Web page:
After LSU scandal, governor expected to sign collegiate misconduct law passed by La. lawmakers
BATON ROUGE – In the wake of LSU’s bombshell Title IX scandal, lawmakers have agreed to toughen the rules on how colleges must respond to allegations of sexual assault, harassment and misconduct.
State lawmakers in both the house and senate have agreed to stricter rules in separate legislation by Republican State Senator Beth Mizell and Democrat State Representative Aimee Freeman.
Wednesday, the Senate voted 36-0 for the law brought by Mizell, of Franklinton. That vote agreed to House changes to the bill and sent it to Gov. John Bel Edwards.
Edwards supports the legislation and is expected to sign it into law.
The proposals aim to close loopholes found in previous college campus safety laws passed in recent years. They would require colleges to fire employees who don’t report sexual misconduct, harassment and abuse allegations covered under federal Title IX laws or who make reports that are knowingly false.
“This bill is for the students,” Freeman told the Associated Press.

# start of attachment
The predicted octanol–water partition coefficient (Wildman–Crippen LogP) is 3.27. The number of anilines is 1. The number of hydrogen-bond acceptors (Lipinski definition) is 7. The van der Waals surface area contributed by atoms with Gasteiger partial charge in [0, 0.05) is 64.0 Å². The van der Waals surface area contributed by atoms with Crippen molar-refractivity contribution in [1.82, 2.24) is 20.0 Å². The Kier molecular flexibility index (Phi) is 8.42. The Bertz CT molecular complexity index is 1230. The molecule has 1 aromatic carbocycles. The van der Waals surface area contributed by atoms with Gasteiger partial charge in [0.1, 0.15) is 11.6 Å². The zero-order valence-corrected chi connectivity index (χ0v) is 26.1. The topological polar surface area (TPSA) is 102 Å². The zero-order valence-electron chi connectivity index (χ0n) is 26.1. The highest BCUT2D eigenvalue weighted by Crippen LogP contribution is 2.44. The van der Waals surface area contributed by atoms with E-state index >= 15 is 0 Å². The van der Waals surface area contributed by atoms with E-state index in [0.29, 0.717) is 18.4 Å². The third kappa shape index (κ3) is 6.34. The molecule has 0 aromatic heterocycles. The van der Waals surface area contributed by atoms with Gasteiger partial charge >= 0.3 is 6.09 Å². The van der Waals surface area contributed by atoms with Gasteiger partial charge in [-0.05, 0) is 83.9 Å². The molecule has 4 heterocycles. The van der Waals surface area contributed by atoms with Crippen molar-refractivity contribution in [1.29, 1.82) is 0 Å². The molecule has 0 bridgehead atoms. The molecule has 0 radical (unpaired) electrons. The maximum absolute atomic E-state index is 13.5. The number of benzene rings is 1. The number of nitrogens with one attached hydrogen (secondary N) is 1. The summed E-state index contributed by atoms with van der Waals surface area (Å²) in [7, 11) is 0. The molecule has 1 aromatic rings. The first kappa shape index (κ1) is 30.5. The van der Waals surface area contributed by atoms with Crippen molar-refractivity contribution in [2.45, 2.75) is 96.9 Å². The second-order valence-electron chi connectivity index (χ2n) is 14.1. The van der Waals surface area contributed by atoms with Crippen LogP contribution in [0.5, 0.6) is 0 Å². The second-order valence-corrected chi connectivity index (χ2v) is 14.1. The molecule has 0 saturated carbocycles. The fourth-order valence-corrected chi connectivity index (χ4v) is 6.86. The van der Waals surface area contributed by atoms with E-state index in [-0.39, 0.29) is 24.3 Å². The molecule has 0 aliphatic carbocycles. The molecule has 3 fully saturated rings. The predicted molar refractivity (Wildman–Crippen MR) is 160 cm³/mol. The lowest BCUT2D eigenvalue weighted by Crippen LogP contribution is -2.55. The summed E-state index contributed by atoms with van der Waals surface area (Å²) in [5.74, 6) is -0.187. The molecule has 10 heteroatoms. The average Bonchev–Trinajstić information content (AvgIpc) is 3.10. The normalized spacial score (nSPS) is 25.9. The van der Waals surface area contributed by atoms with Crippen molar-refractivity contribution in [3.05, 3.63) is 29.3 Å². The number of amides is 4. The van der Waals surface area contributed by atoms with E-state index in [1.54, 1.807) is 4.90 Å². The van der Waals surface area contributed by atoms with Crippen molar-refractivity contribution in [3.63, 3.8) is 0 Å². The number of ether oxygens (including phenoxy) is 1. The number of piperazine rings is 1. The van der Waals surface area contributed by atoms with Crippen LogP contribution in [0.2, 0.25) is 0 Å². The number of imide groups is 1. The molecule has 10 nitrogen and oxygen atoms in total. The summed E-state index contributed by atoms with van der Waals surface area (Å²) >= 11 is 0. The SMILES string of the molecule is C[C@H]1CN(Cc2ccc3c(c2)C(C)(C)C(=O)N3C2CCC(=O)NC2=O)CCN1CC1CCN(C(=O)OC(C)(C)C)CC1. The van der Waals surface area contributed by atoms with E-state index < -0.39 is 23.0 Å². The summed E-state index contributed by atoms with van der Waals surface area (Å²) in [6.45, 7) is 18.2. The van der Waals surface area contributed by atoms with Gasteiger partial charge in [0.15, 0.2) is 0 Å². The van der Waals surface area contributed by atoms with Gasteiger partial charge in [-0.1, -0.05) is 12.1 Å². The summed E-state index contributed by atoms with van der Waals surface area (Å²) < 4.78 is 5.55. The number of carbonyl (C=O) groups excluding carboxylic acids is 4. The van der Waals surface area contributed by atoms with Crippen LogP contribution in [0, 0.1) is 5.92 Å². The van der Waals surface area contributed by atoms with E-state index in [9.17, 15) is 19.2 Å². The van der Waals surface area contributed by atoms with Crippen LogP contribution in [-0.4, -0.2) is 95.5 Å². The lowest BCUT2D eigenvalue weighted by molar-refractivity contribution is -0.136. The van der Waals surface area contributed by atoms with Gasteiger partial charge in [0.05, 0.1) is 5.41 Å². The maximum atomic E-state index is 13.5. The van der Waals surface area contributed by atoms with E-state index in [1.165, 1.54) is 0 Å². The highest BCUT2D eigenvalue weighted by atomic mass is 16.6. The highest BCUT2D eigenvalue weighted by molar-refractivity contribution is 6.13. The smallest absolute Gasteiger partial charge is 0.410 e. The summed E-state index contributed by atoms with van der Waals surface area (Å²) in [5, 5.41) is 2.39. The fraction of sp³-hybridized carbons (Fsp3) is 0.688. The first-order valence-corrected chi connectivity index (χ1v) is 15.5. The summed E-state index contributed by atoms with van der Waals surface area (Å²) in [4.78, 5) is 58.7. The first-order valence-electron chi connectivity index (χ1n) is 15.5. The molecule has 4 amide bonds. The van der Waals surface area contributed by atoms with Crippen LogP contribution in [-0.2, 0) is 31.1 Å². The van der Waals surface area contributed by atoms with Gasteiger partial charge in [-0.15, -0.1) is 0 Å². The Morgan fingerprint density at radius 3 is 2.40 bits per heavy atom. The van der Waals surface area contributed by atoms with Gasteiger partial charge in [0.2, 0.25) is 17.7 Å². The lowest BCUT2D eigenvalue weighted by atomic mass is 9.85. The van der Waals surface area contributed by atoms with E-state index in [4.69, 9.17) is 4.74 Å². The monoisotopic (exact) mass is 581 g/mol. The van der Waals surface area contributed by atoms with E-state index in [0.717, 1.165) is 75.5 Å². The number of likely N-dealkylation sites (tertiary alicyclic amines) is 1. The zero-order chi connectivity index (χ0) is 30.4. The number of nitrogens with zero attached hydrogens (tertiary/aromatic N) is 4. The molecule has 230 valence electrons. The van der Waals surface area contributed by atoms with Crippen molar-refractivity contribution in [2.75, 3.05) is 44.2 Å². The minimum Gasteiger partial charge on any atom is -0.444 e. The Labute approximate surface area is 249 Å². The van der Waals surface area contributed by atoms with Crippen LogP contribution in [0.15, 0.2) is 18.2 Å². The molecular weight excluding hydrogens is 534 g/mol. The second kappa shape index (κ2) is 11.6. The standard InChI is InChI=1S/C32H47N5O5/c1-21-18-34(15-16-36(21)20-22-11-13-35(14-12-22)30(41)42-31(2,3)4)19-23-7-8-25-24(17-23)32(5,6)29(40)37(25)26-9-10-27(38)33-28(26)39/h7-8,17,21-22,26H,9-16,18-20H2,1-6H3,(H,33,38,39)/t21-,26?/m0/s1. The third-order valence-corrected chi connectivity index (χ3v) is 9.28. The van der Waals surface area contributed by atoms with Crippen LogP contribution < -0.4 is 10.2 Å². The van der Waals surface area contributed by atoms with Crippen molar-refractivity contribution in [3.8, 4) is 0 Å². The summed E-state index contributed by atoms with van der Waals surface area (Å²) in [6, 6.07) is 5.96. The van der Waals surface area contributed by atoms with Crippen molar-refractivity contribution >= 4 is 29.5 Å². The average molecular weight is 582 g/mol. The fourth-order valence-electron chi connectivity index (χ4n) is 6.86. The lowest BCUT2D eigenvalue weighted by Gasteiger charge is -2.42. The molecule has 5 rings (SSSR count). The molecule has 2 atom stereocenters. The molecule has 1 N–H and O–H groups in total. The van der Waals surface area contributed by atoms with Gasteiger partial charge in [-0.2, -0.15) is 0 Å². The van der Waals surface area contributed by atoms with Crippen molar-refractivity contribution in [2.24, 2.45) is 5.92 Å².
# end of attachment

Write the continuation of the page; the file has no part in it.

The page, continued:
The measures would also add new training requirements and detail when employees must report complaints or incidents they witness. They would ban retaliation against people who report allegations and limit their liability from lawsuits. And they would require detailed reports published online from campuses about how they handle Title IX claims.
LSU’s faced months of fallout after the Husch Blackwell report found mishandling of complaints, especially ones involving LSU start student-athletes. Louisiana’s female lawmakers held hours of hearings to go through the report and hear from students and others who said their abuse went unaddressed by university officials. The proposed laws grew out of those hearings.
Lawmakers were particularly frustrated over an LSU decision to briefly suspend two employees rather than fire anyone implicated in years of botched responses to misconduct allegations.
Former football coach Les Miles was fired from his coaching job at Kansas after the LSU scandal went public. Former LSU system President F. King Alexander faced mounting pressure and later resigned from his new job at Oregon State because of his role in the mishandling of sexual misconduct cases at LSU.
LSU officials argued the school followed all the Husch Blackwell recommendations for improvement and creating a new office to handle Title IX complaints.
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